Well, looky here. Wine reviews are important to millennials. I’d be VERY interested to see what the definition of “wine review” was – whether it meant a traditional review from a published expert, a peer review, or a user generated review. In any case, let’s assume this means published expert reviews. Isn’t it interesting that the wine-specific publications that print these reviews seem to have no interest whatsoever in making their media more appealing to the millennial demographic? I mean, I’m sure they’re interested in taking millennials’ money, but the publications with the “most respected” reviewers are also some of the worst offenders in the stodgy-old-boys-blazer-and-ascot-wine-is-for-fancy-people category I can think of. Seems like based on this info and millennials’ ever-growing disposable income, they could be making bank with a few simple changes.
I wonder who these millennials see as industry experts, anyway. Is it Gary V.? Saveur Mag? Real Simple? Robert Parker? Steve Heimoff? I don’t think people will ever stop looking to experts for recommendations on wine; however, it’s my personal prediction that if magazines like Spectator, Advocate, and Enthusiast don’t attempt to reach this demo, that we’ll see new “experts” pop up to take their place in publications that millennials consider more “relevant” to their lives. You can keep the two cents.
Here’s another juicy tidbit:
Oh, you’re not surprised that people in their 20s and early 30s consume more wine per sitting than other demos? Yeah, me neither. And this is a good thing. They purchase more wine per occasion.
I swear, the next winemaker/owner/marketer, etc. that complains to me about how they don’t like millennials in their winery because we drink too much gets an honorary title of Asshat from me. THEY ARE BUYING MORE OF YOUR WINE PER SITTING. Oh, that’s good, but you would prefer them to buy more of your wine per sitting in a restaurant or in your tasting room and NOT get drunk? Well, I suppose they’ll just buy 3 glasses and NOT drink them. YOU SELL WINE. WINE HAS ALCOHOL. ALCOHOL MAKES PEOPLE DRUNK. It’s true. Google it.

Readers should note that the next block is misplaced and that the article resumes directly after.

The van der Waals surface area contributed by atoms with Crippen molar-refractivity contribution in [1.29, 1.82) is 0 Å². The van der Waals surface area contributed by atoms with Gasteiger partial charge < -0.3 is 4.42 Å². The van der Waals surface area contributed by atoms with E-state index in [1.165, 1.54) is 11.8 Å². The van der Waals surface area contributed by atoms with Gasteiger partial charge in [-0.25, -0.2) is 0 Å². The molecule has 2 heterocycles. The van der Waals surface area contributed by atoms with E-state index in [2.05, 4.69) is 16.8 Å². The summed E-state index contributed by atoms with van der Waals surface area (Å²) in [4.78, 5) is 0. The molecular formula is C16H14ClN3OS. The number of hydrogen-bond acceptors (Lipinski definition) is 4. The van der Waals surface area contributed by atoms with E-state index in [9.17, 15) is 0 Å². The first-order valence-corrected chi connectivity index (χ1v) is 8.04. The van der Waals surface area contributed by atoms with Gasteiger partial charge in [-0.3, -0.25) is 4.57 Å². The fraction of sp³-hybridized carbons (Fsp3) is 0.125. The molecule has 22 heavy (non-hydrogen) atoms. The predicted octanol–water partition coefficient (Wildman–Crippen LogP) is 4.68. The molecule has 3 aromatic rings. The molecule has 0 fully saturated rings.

Anyway, now that that’s off my chest (phew), this is obviously good news for purveyors of wine.
So I’d like you to take a minute and look at 3 out of the last 4 slides. The ones with the bottom category that says “High End.” Go ahead, take a look.
Notice anything interesting about the overall numbers? Look again.
According to this data, the consumer behaviors of millennials, specifically older millennials, correspond to the consumer behaviors of the “High End” group. (“High End” being people that purchase $20+ wines monthly or more often.) Here’s some more data to illustrate this correlation:
They all correlate. So does this mean that it’s the millennials that are the high end buyers? Not necessarily.
HOWEVER, it DOES tell us that millennials and high end buyers have many of the same consumer traits. High end buyers seem to behave much the way millennials do as consumers.
SO WHAT DOES THAT MEAN TO YOU?
By targeting these traits in millennials through your outreach and marketing, you are also targeting these traits in high end buyers.
Well isn’t that interesting?
New data on millennial buying habits by the folks at BazaarVoice focuses on social influence between generations. They are specifically focusing on User Generated Content (UGC), which essentially means user reviews in this case. I’ll be sure to publish any juicy info from the report, but in the meantime, feast your eyes on their infographic.